Organic foods contain lead, arsenic. What parents can do to protect children


Parents who feed their children organic foods want the confidence that they are making the healthiest and safest choice.

But one report released Thursday by Consumer Reports stated that organic foods are no safer than conventional baby and toddler foods when it comes to heavy metals. Some of the metals found in some of the most popular baby foods include arsenic, cadmium and lead.

“Organic foods were as likely as conventional foods to contain heavy metals because the organic standard focuses on pesticides and not these contaminants. “

Following:‘Worrisome’ Levels of Lead and Arsenic in Some Baby Foods, Consumer Reports Says

Organic is good, but not when it comes to heavy metals in food

Arsenic and lead are found in the soil used to grow organic foods, according to Consumer Reports.

Organic foods for babies and toddlers have benefits.

Babies take in fewer pesticides. For this reason, it naturally follows that organically grown foods have less of an impact on the environment, according to the new report.

But avoiding heavy metals, which when consumed regularly are known to cause certain health problems in children, is not one of them, according to the study.

Of the 50 baby and toddler products sampled by Consumer Reports, 20 were labeled organic.

The report found a metal in each sample.

“Arsenic and lead, which were used in the past as pesticides, are banned by organic regulations,” says Charlotte Vallaeys, food labeling expert at Consumer Reports. “But because these heavy metals are contaminants in the soil, there is no reason organic baby food should contain less.”

Parents surprised because they thought organic meant safe

Organic baby foods are as likely as conventional foods to contain heavy metals, according to Consumer Reports

Some parents did not expect the results. According to a survey, the main reason parents gave for buying packaged organic food was that they thought they were avoiding harmful contaminants such as heavy metals.

Almost 40 percent of parents believed there was no lead, arsenic or other heavy metals in the foods they bought.

What can parents do if organic is not the solution?

It may not be possible to completely remove all heavy metals from food. But Consumer Reports has suggestions for steps parents can take to reduce heavy metals in the food they feed their children.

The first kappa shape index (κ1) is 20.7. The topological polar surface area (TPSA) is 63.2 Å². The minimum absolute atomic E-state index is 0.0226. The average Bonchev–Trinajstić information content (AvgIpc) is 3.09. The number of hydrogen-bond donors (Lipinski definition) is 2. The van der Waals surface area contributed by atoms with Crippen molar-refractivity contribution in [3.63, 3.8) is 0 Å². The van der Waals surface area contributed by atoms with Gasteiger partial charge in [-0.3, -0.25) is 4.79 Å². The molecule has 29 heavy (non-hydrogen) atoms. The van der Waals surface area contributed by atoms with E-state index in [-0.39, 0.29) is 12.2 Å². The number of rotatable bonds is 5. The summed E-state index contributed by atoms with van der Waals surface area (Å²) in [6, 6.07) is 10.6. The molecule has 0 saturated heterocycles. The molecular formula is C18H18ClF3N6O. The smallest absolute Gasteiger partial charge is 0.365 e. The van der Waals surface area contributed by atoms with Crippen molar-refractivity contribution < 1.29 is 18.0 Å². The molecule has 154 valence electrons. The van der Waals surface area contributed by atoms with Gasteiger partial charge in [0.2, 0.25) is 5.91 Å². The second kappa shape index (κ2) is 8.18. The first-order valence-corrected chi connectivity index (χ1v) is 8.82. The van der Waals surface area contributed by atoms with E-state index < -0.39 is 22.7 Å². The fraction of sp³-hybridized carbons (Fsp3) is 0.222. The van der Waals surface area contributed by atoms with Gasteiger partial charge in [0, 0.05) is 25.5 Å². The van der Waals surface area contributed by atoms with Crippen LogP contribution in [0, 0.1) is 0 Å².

“Making changes now will go a long way in protecting your children, regardless of any previous exposure,” said James Dickerson, Scientific Director of Consumer Reports.

1. Limit the amount of infant rice cereal your child eats.

Cereals are often a baby’s first solid food because they are easy to swallow and fortified with iron. But Consumer Reports notes concerns about the levels of inorganic arsenic in the product.

2. Be picky about the types of rice your child eats.

Brown rice contained more inorganic arsenic than white rice of the same type. Rice cakes, cereals, and pasta were also high in inorganic arsenic.

A better choice is white basmati rice from California, India and Pakistan. Sushi rice from the United States contained on average half the inorganic arsenic of most other types.

3. Choose snacks low in heavy metals.

Apples, unsweetened applesauce, avocados, bananas, beans, cheese, grapes, hard-boiled eggs, peaches, strawberries, and yogurt are snacks that have been shown to be low in heavy metals.

4. Beware of fruit juices.

Previous tests have found inorganic arsenic and lead in many brands of apple and grape juice.

5. Go easy on the chocolate.

Cocoa powder may contain cadmium and / or lead. Cocoa itself can contain more than dark chocolate, and dark chocolate can contain more than milk chocolate.

6. Pass the protein powders.

These can contain arsenic, cadmium and lead, according to Consumer Reports tests. Whey and egg-based powders tended to contain less than those made from plants such as soy and hemp.

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